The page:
CAS  PubMed  PubMed Central  Google Scholar 

  14. Minami H, Kim JS, Ikezawa N, Takemura T, Katayama T, Kumagai H, et al. Microbial production of plant benzylisoquinoline alkaloids. Proc Natl Acad Sci U S A. 2008;105:7393–8.

    Article  CAS  Google Scholar 

  15. Sgobba E, Stumpf AK, Vortmann M, Jagmann N, Krehenbrink M, Dirks-Hofmeister ME, et al. Synthetic Escherichia coli-Corynebacterium glutamicum consortia for l-lysine production from starch and sucrose. Bioresour Technol. 2018;260:302–10.

    Article  CAS  Google Scholar 

  16. Vogl T, Hartner FS, Glieder A. New opportunities by synthetic biology for biopharmaceutical production in Pichia pastoris. Curr Opin Biotechnol. 2013;24:1094–101.

    Article  CAS  Google Scholar 

  17. Schwarzhans JP, Luttermann T, Geier M, Kalinowski J, Friehs K. Towards systems metabolic engineering in Pichia pastoris. Biotechnol Adv. 2017;35:681–710.

    Article  CAS  Google Scholar 

  18. Yang Z, Zhang Z. Engineering strategies for enhanced production of protein and bio-products in Pichia pastoris: A review. Biotechnol Adv. 2018;36:182–95.

    Article  CAS  Google Scholar 

  19. Liu Y, Tu X, Xu Q, Bai C, Kong C, Liu Q, et al. Engineered monoculture and co-culture of methylotrophic yeast for de novo production of monacolin J and lovastatin from methanol. Metab Eng. 2018;45:189–99.

    Article  CAS  Google Scholar 

  20. Liu XB, Liu M, Tao XY, Zhang ZX, Wang FQ, Wei DZ. Metabolic engineering of Pichia pastoris for the production of dammarenediol-II. J Biotechnol. 2015;216:47–55.

    Article  CAS  Google Scholar 

  21. Wriessnegger T, Augustin P, Engleder M, Leitner E, Müller M, Kaluzna I, et al. Production of the sesquiterpenoid (+)-nootkatone by metabolic engineering of Pichia pastoris. Metab Eng. 2014;24:18–29.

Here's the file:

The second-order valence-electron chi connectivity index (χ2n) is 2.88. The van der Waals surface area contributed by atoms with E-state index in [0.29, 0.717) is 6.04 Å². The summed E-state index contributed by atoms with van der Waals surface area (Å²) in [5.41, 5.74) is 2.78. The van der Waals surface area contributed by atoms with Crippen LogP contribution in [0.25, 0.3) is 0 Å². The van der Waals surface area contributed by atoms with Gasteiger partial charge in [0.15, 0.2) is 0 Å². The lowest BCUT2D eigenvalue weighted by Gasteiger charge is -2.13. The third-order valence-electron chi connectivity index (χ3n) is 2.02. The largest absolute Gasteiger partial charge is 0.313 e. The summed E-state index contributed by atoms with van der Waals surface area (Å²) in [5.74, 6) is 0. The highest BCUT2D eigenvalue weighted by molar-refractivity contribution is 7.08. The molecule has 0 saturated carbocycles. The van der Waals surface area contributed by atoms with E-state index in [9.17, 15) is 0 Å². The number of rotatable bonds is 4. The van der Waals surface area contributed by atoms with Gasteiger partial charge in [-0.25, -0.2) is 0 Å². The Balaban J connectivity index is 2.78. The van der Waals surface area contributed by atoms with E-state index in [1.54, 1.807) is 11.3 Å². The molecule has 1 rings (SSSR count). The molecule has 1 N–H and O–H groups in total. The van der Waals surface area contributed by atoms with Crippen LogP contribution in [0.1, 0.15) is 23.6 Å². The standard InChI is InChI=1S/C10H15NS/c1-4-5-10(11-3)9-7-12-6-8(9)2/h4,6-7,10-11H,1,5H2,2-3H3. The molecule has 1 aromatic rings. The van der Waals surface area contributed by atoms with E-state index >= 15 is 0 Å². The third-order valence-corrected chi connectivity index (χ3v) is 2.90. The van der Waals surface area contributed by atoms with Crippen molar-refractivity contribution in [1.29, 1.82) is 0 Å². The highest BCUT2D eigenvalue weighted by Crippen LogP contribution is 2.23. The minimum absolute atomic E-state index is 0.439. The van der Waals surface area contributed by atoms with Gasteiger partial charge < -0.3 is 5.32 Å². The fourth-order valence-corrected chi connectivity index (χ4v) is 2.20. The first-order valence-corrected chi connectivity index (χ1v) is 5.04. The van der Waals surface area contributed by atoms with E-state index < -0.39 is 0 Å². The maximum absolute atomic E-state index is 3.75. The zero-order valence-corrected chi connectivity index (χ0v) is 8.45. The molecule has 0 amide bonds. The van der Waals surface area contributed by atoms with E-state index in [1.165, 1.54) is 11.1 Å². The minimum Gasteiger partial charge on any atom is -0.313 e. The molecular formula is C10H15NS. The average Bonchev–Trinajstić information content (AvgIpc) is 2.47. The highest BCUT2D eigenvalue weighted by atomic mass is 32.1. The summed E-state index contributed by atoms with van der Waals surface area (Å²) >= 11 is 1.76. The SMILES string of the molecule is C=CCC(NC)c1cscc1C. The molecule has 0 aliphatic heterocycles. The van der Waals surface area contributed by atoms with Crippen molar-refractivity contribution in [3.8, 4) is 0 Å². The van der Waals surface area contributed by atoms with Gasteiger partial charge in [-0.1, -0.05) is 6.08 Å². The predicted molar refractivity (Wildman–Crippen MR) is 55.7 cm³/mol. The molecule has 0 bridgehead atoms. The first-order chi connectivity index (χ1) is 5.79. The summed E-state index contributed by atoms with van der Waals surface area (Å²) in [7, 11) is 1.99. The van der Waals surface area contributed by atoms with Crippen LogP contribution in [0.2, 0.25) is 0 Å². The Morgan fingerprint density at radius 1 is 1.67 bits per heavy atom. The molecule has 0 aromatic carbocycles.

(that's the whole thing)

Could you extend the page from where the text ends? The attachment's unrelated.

Article  CAS  Google Scholar 

  22. Moser S, Strohmeier GA, Leitner E, Plocek TJ, Vanhessche K, Pichler H. Whole-cell (+)-ambrein production in the yeast Pichia pastoris. Metab Eng Commun. 2018;7:e00077.

    Article  Google Scholar 

  23. Hori K, Okano S, Sato F. Efficient microbial production of stylopine using a Pichia pastoris expression system. Sci Rep. 2016;6:22201.

    Article  CAS  Google Scholar 

  24. Minami H. Fermentative production of plant benzylisoquinoline alkaloids in microbes. Biosci Biotechnol Biochem. 2013;77:1617–22.

    Article  CAS  Google Scholar 

  25. Diamond A, Desgagné-Penix I. Metabolic engineering for the production of plant isoquinoline alkaloids. Plant Biotechnol J. 2016;14:1319–28.

    Article  CAS  Google Scholar 

  26. Matsumura E, Nakagawa A, Tomabechi Y, Ikushiro S, Sakaki T, Katayama T, et al. Microbial production of novel sulphated alkaloids for drug discovery. Sci Rep. 2018;8:7980.

    Article  Google Scholar 

  27. Meng Y, Shao X, Wang Y, Li Y, Zheng X, Wei G, et al. Extension of cell membrane boosting squalene production in the engineered Escherichia coli. Biotechnol Bioeng. 2020;117:3499–507.

    Article  CAS  Google Scholar 

  28. Jang SI, Kim BH, Lee WY, An SJ, Choi HG, Jeon BH, et al. Stylopine from Chelidonium majus inhibits LPS-induced inflammatory mediators in RAW 264.7 cells. Arch Pharm Res. 2004;27:923–9.

    Article  CAS  Google Scholar 

  29. Okamoto T, Kawaguchi K, Watanabe S, Agustina R, Ikejima T, Ikeda K, et al. Characterization of human ATP-binding cassette protein subfamily D reconstituted into proteoliposomes. Biochem Biophys Res Commun. 2018;496:1122–7.

    Article  CAS  Google Scholar 

  30. Pyne ME, Narcross L, Martin VJJ. Engineering plant secondary metabolism in microbial systems. Plant Physiol. 2019;179:844–61.

    Article  CAS  Google Scholar 

  31. Pyne ME, Kevvai K, Grewal PS, Narcross L, Choi B, Bourgeois L, et al. A yeast platform for high-level synthesis of tetrahydroisoquinoline alkaloids. Nat Commun. 2020;11:3337.